We Should Mute Mike Bloomberg


Image licensed under the Creative Common license.

In an election that has been dominated by policy and headlines surrounding the amount of power that billionaires have on our political system, it is not surprising that one of the candidates is running on a campaign backing corporate establishment. Former New York City mayor and billionaire Michael Bloomberg has set himself up to be one of the leading candidates against progressives and other moderates. By using his massive amount of wealth, he has built a strong challenger to leading candidates late into the Democratic primary. Given Bloomberg’s failures as a person and a politician, should Democrats really consider him as a frontrunner? 

No matter where you stand as a Democrat, Mike Bloomberg should make you nervous. An established Republican for the majority of his time as mayor, even in his time as an independent he still continued to donate hundreds of thousands of dollars to Republican operatives for his campaign. While some of his donations have helped aid Democratic races in the legislative branch, his history places him as a top Republican donor. A famous example of this can be seen in the millions of dollars he poured into Pennsylvania Republican Sen. Pat Toomey’s 2016 campaign. And if you need a refresher on his relationship with New York City businessman Donald Trump, please take the time to watch the episode of The Apprentice where Mike Bloomberg rates hot dogs. 

Even looking past his history with the Republican party, many other questions of his past have forced their way up. Notably, in the last debate, Warren quoted the businessman in some of his workplace remarks, such as describing members of the British royal family as a “horse-faced lesbian and a fat broad”, as well as saying that “If women wanted to be appreciated for their brains, they’d go to the library instead of to Bloomingdale’s.” This falls in line with reports of sexual degradation of women at Bloomberg LP, the company which Bloomberg owns, that have arisen from lawsuits against the company. This includes reports of a former employee being drugged and raped by her supervisor, and Bloomberg continually making sexual comments about his employees. 

In a campaign more diverse than ever, Bloomberg sticks out as a regressive politician whose campaign is floating on the insane amount of wealth he has accumulated while running on policies that don’t benefit the workers that helped get him to this position. He still continued to defend his infamous racial profiling policy of stop-and-frisk, only officially turning on the policy when running for president.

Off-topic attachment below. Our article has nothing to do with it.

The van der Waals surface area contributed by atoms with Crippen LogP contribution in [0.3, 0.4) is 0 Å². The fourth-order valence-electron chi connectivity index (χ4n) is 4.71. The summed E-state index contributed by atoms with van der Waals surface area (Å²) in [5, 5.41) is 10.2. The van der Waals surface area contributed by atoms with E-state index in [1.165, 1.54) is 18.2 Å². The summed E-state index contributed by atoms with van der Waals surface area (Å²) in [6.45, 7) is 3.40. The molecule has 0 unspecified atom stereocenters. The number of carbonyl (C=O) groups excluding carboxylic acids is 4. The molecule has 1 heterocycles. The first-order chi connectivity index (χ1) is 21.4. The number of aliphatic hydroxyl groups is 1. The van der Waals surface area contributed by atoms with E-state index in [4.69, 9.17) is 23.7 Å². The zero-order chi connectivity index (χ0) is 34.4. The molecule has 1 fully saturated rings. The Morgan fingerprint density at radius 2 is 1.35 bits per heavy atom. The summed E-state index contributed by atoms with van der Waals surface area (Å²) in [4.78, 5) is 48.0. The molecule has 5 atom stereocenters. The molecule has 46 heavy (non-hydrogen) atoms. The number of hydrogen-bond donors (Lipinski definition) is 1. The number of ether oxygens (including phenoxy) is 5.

Many who support the former mayor argue that his power and influence make him a more viable candidate over other candidates running in the primary. Firstly, I think the amount of power that Bloomberg holds because of the wealth that he has earned off the backs of the people who work for him signifies a flaw in our political system more than anything else. It is the same workers who pushed Bloomberg up who struggled to make a living while he was in office because of his pushes as mayor against increasing minimum wage. We should continue to push for politicians that will continue to limit the amount of influence that money has on our elections. 

But as we still play by the rules that using money to influence campaigns is okay, I first have to ask – are we certain that Bloomberg can rely on just his money to continue pushing him as a front-runner in this election? And will the questions that his campaign faces harm his chances as the potential nominee?

As those who have been following the primaries probably already know, Bloomberg hasn’t participated in any of the primaries so far, as he missed the deadline to enter them by starting his campaign far later than any other major candidate who is currently running. How this will affect later states has yet to be seen, as he has spent far more money in these states than other politicians, but he is also up against candidates who are steamrolling off good results from the first primary elections, namely Bernie Sanders who is coming off a big win in the Nevada Caucuses. 

In the Nevada debate prior to the caucuses, Bloomberg struggled to defend himself from a barrage of attacks from candidates on the stage about his questionable history. While some may see this as asserting his place as a front-runner, his poor answers on questions asking about stop-and-frisk, his treatment of his employees, and his ugly comments on minority groups certainly did not give his campaign a good look. 

So, in an election where divisiveness between candidates over corporate money is at an all-time high – are you planning on voting on a candidate that is willing to make a sincere change on the systems which push up bigoted billionaires like Bloomberg? Or are you planning on voting for the bigoted billionaire instead?